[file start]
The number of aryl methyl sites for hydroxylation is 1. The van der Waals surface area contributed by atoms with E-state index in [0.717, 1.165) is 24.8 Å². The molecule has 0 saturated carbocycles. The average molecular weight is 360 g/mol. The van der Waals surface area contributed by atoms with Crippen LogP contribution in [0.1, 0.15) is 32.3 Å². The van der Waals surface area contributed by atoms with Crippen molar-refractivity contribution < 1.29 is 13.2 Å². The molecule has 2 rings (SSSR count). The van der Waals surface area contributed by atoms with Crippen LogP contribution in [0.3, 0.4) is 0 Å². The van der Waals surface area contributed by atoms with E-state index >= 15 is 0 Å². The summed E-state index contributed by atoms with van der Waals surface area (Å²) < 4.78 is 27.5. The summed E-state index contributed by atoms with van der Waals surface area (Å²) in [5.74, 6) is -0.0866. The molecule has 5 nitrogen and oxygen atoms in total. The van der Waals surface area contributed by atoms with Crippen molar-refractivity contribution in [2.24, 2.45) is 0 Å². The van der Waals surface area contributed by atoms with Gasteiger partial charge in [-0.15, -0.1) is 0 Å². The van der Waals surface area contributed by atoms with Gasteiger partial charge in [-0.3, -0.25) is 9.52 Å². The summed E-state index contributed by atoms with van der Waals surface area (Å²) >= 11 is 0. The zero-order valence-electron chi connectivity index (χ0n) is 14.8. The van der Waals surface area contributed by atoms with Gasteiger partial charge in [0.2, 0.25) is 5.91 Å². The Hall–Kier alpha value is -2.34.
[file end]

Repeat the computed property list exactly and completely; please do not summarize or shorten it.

The number of aryl methyl sites for hydroxylation is 1. The van der Waals surface area contributed by atoms with E-state index in [0.717, 1.165) is 24.8 Å². The molecule has 0 saturated carbocycles. The average molecular weight is 360 g/mol. The van der Waals surface area contributed by atoms with Crippen LogP contribution in [0.1, 0.15) is 32.3 Å². The van der Waals surface area contributed by atoms with Crippen molar-refractivity contribution < 1.29 is 13.2 Å². The molecule has 2 rings (SSSR count). The van der Waals surface area contributed by atoms with Crippen LogP contribution in [0.3, 0.4) is 0 Å². The van der Waals surface area contributed by atoms with E-state index >= 15 is 0 Å². The summed E-state index contributed by atoms with van der Waals surface area (Å²) < 4.78 is 27.5. The summed E-state index contributed by atoms with van der Waals surface area (Å²) in [5.74, 6) is -0.0866. The molecule has 5 nitrogen and oxygen atoms in total. The van der Waals surface area contributed by atoms with Crippen molar-refractivity contribution in [2.24, 2.45) is 0 Å². The van der Waals surface area contributed by atoms with Gasteiger partial charge in [-0.15, -0.1) is 0 Å². The van der Waals surface area contributed by atoms with Gasteiger partial charge in [-0.3, -0.25) is 9.52 Å². The summed E-state index contributed by atoms with van der Waals surface area (Å²) >= 11 is 0. The zero-order valence-electron chi connectivity index (χ0n) is 14.8. The van der Waals surface area contributed by atoms with Gasteiger partial charge in [0.2, 0.25) is 5.91 Å². The Hall–Kier alpha value is -2.34.